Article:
The new Tropicana Las Vegas has a South Beach vibe. // © 2012 Tropicana Las Vegas
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In a town with both a rich history and a constant need for reinvention, Tropicana Las Vegas achieves the almost impossible feat of being old and new at the same time. One of the Strip’s old-school favorites, the hotel opened its doors in 1957 and has been a mainstay of Vegas luxury, style and service for decades. World famous from the day it opened, the property sits at the southeast corner of Tropicana Avenue and Las Vegas Boulevard, an intersection which has the most adjacent hotel rooms in the world. The Tropicana provides more than 1,300 of those rooms, as well as restaurants, a 50,000-square-foot casino, a spa, extensive meeting space, entertainment venues and more.
Last year, the all-new Tropicana unveiled a $180 million South Beach-inspired transformation. The redesign included the lobby (reopening at the end of this month) and public spaces, upgrades to all rooms and suites, a makeover of the conference center and the casino, a revamped nightclub, the addition of Glow, A Mandara Spa and a new beach club (which is scheduled to open this spring).
On a recent visit, I found the new decor to be fresh and bright and, appropriately, tropical. Imagine a Miami Beach resort with rattan furnishings; accents using sand, stone and blond wood; and splashes of rich color that contrast with the overall bright white decor. Even the casino felt open and airy compared with the dark gaming floors found at other hotels.
That combination —of modern luxury and classic accents — infuses the guestrooms as well. My corner Paradise Suite (there are 35 of these) provided breathtaking views of the Strip through plantation shutters that invite natural light. While the suite had been remodeled and featured all the latest amenities, I appreciated the little touches that reminded me of the old Trop as well — the burgundy, art deco tile in the bathroom felt classic and homey, as did the regal deco accents on the ceiling. The room struck me as a nice contrast to the artificial, all-too-plastic feel at many of the latest crop of resorts in Vegas.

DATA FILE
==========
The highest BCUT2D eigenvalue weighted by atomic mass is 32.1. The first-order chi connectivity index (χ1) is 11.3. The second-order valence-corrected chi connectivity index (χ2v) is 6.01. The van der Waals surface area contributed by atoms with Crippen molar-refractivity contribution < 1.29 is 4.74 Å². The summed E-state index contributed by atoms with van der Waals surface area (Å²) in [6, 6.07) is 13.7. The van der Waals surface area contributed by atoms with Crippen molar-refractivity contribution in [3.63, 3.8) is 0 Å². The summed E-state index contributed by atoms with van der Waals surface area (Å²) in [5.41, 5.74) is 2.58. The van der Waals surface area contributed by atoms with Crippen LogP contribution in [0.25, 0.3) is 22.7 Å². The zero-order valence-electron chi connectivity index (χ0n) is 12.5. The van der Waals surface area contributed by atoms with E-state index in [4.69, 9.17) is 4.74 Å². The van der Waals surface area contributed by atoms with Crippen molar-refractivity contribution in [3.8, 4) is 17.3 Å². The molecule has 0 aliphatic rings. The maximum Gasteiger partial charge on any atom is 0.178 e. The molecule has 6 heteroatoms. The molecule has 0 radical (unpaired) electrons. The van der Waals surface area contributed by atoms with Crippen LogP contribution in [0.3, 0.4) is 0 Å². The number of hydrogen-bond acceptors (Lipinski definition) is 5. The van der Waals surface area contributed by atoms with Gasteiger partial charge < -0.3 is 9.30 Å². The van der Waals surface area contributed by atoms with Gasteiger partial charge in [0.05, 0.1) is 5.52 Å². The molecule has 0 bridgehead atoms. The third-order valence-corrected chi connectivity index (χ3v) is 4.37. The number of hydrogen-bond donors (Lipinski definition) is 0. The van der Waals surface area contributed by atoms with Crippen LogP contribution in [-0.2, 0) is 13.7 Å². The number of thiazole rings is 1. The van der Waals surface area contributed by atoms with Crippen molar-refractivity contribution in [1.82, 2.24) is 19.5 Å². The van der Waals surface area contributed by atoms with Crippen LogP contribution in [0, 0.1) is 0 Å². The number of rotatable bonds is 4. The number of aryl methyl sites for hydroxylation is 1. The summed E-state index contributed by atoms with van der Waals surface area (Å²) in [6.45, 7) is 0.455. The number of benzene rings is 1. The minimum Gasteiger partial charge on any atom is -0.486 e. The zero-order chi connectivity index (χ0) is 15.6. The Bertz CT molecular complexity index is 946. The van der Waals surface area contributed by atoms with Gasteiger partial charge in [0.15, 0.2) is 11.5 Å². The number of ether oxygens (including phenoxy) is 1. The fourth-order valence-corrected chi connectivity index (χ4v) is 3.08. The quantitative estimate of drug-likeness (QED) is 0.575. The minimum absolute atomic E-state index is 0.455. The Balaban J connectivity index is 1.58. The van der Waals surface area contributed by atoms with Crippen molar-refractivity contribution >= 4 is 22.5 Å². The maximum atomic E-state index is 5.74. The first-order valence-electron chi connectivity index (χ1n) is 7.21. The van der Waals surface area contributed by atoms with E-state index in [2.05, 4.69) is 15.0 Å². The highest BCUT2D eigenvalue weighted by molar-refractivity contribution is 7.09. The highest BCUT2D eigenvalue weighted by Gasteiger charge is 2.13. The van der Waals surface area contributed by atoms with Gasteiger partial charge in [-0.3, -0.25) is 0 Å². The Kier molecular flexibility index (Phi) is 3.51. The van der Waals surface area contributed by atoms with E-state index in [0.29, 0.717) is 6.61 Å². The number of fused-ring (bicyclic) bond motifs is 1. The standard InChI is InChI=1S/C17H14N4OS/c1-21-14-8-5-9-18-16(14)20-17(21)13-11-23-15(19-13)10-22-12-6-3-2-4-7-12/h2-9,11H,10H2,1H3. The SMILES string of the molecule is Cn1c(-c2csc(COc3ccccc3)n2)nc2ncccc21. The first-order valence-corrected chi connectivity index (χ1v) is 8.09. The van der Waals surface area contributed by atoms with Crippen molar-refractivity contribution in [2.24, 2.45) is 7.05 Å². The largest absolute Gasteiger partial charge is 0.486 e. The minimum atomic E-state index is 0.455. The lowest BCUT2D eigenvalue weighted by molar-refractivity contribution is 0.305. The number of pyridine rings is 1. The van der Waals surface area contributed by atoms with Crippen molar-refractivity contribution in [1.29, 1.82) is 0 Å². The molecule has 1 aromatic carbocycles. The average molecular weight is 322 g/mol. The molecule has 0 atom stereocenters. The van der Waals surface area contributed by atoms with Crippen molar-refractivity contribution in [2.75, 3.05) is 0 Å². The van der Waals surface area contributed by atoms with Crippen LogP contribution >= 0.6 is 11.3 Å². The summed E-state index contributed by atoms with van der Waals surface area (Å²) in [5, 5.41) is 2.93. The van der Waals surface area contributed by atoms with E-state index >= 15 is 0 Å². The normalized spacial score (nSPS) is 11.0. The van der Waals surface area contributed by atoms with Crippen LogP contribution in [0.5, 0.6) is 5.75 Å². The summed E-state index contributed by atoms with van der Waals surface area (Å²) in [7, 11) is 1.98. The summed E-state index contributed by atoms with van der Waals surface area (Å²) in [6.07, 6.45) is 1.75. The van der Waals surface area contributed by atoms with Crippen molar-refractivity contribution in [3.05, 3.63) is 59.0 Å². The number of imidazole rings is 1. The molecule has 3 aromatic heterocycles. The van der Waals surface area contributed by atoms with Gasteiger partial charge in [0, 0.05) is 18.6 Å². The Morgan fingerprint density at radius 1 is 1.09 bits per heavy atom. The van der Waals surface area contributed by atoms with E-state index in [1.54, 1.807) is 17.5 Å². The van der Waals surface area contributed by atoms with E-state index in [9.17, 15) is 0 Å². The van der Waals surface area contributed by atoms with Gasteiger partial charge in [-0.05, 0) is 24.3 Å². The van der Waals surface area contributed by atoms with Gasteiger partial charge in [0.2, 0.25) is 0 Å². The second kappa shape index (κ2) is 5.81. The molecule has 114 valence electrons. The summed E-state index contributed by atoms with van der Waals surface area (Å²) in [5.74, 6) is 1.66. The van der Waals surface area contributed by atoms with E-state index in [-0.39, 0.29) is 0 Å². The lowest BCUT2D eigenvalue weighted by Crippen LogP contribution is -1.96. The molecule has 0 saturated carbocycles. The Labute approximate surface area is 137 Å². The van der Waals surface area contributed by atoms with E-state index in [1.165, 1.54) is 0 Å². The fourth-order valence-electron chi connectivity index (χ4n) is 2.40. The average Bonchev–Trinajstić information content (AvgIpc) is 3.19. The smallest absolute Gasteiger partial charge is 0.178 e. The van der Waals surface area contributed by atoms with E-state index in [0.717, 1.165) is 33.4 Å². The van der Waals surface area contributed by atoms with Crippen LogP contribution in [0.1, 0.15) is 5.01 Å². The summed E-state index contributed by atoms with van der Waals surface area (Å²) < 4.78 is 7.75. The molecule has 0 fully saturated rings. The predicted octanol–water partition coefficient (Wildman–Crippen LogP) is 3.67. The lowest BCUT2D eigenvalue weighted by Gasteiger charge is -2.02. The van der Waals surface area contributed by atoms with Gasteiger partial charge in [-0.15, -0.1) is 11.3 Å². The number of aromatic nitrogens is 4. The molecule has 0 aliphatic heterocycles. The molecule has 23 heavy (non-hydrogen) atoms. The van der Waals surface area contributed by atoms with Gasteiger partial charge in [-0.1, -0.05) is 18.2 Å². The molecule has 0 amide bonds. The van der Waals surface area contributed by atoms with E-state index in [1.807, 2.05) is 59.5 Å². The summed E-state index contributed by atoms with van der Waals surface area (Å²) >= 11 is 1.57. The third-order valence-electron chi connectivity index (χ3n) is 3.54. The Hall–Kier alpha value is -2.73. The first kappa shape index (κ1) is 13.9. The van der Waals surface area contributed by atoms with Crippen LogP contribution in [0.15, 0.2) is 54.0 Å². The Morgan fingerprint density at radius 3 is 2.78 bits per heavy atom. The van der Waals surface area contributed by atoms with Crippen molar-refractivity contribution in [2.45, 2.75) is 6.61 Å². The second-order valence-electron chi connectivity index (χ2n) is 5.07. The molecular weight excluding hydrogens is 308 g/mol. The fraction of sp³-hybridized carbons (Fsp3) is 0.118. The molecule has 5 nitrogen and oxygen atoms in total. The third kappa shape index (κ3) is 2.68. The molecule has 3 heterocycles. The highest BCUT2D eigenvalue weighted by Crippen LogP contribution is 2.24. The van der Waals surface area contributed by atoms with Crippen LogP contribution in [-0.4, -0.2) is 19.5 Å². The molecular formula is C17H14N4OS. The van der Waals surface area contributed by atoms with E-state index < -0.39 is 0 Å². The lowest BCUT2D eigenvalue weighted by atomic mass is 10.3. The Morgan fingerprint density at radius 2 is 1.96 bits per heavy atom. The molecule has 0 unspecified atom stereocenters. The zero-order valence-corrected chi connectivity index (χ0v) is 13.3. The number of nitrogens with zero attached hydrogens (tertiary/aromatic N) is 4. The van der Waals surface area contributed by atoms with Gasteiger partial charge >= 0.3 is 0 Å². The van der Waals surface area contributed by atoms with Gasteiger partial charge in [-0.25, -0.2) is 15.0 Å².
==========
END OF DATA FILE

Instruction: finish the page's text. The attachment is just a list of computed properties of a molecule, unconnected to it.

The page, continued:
The Tropicana features three main restaurants. Bacio by Carla Pellegrino is the celebrity chef’s fine-dining Italian eatery. Biscayne Steak, Sea & Wine is described as serving steaks and seafood in “an island-infused atmosphere of casual elegance.” The more casual Cafe Nikki serves breakfast, lunch and dinner — including standard American fare such as burgers, sandwiches and salads, along with Asian, Mexican and other international options — with a modern Miami vibe.
The property also features the South Beach Marketplace, a food court with various grab-and-go options, including a full Starbucks outlet and The Naked Spoon, a popular yogurt and gelato shop.
According to film buffs, the Las Vegas sequence in the film “The Godfather” was shot at the Tropicana, and the resort plays on its history with the Las Vegas Mob Experience. Though the attraction is currently undergoing an update, the museum is open and features more than 1,000 mob artifacts and memorabilia belonging to Bugsy Siegel, Lucky Luciano and others. Other entertainment at the resort includes a show by “America’s Got Talent” finalists, Recycled Percussion, and “iCandy Burlesque,” an adult-themed revue. RPM, a new nightclub, opened on Dec. 30 with recording artist Mary J. Blige performing there on New Year’s Eve.
Set on almost two acres, the beach club will open this spring and will offer lounge chairs as well as cabanas, complete with premium bottle service. Each weekend, the beach club will feature music by DJs and top recording artists.
Also as part of the massive renovation project, the hotel remodeled its 60,000 square feet of conference and meeting space, including three ballrooms and 19 breakout rooms.
Overall, travel agents should feel comfortable sending their clients to the new Tropicana. The resort is especially suited for those guests looking for something a bit more low-key and who prefer to visit the massive, cavernous casinos around town, while staying someplace that feels a bit more intimate.
They say what’s old becomes new again. If that includes the kind of classic hospitality and comfort found at the new Tropicana, your clients will be all for it.